When the LORD brought back the captivity of Zion,
We were like those who dream.
Then our mouth was filled with laughter,
And our tongue with singing.
Then they said among the nations,
“The LORD has done great things for them.”
The LORD has done great things for us,
And we are glad.
Bring back our captivity, O LORD,
As the streams in the South.
Those who sow in tears
Shall reap in joy.
He who continually goes forth weeping,
Bearing seed for sowing,
Shall doubtless come again with rejoicing,
Bringing his sheaves with him. (Ps 126:1–6)
Psalm 126 is one of fifteen psalms known as the “Songs of Ascents,” which were sung by the exiled Jews as they “ascended” from Babylon to their homeland, Jerusalem, during the time of Ezra the Scribe. Seventy years before, God had allowed the Babylonians to capture Judah, as punishment for the latter’s disobedience and idolatrous ways. Yet, during this period of exile, God still kept His covenant with Abraham. At the appointed time, He stirred up the spirit of Cyrus, King of Persia, to allow the exiled Jews to return to the promised land. Later, as part of the Levites’ duties in the holy temple, they would also sing these psalms, accompanied by instruments, as they ascended the stairway to the inner court.
GOD BROUGHT BACK WAVES OF CAPTIVES
In the darkness of their captivity, God’s people yearned for the land they had left, for the God they had forsaken. Indeed, when the returning exiles sang of God’s mercy and deliverance, they were poignantly described as being “like those who dream.” God, in His mercy, had brought them back from the foreign land of Babylon to the promised land. For any lost or wayward child of God, the experience of returning to God’s fold is akin to a dream. Today, we hear of numerous testimonies, going back many generations, of God’s grace and guidance in bringing back those who were once lost.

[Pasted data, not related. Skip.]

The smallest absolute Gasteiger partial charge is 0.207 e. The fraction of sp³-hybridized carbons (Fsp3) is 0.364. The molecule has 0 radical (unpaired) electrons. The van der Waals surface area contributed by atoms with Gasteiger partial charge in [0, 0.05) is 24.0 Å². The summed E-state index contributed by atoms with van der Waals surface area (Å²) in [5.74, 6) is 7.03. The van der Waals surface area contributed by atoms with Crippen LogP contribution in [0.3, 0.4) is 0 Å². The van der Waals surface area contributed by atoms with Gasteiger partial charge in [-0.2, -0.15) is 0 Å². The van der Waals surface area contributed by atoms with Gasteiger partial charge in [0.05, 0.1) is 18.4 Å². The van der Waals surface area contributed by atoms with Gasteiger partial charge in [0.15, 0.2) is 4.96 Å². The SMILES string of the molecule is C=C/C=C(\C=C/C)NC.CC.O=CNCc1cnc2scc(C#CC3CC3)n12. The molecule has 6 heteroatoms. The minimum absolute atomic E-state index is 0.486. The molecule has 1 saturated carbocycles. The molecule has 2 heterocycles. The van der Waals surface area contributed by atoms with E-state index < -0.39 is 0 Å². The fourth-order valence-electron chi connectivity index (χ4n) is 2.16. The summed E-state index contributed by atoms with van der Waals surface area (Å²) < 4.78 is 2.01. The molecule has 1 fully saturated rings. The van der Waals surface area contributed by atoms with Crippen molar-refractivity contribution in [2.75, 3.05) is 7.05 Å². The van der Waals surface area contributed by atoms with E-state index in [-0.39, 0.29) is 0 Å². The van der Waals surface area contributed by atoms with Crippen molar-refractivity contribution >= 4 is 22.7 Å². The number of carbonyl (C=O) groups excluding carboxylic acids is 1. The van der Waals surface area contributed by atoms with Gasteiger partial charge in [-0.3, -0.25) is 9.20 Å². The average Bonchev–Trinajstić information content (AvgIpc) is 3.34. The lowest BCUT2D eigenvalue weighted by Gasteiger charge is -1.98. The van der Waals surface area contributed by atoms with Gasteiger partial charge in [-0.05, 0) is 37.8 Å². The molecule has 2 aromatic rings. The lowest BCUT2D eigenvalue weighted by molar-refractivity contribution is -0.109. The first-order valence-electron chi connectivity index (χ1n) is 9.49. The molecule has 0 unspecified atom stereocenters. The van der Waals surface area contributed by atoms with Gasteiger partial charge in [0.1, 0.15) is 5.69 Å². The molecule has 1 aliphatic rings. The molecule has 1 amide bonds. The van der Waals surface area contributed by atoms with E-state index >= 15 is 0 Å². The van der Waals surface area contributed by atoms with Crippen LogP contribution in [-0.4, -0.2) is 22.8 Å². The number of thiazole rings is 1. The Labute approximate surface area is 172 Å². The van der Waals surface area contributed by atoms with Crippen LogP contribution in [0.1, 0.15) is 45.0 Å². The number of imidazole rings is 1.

In the UK, for example, the early believers who emigrated from the island of Ap Chau in Hong Kong underwent such a spiritual journey. In the 1960s, the first batch of Ap Chau youths arrived in the UK. They settled in areas far from the existing fellowship of True Jesus Church members, primarily composed of Malaysian students in and around London. The Ap Chau immigrants lived under the roofs of strangers, in unfamiliar territories, without family or church support. They lived like the people of the world. As a result, their faith spiralled downwards. Scattered throughout the UK, they were like lost sheep without a shepherd (Ezek 34:5–6). Although there were moments of spiritual revival during fellowship gatherings, their faith became stagnant without the guidance of a shepherd.
As they ceased calling on the name of the Lord, these members entered a period of spiritual darkness. Nonetheless, God did not forsake them. He sent His servants to encourage His people—in 1972, the International Assembly started to send workers to shepherd these members and help establish regular services. By 1975, God had brought the majority of the Ap Chau population to the UK, pushing the number of members to seven hundred. And through the continual labor of the workers, several prayer houses were established in the UK during this period. By God’s bountiful grace, in 1976, the first True Jesus Church in the UK was dedicated to the Lord in Newcastle upon Tyne.
When members recall these events, some forty years later, they still clearly remember the abundant grace of God. Such stories of God’s love and compassion toward our forefathers in the midst of despair can seem like a dream, and we can indeed proclaim: “The LORD has done great things for us, and we are glad.”
SOWING IN TEARS FOR THOSE STILL CAPTIVE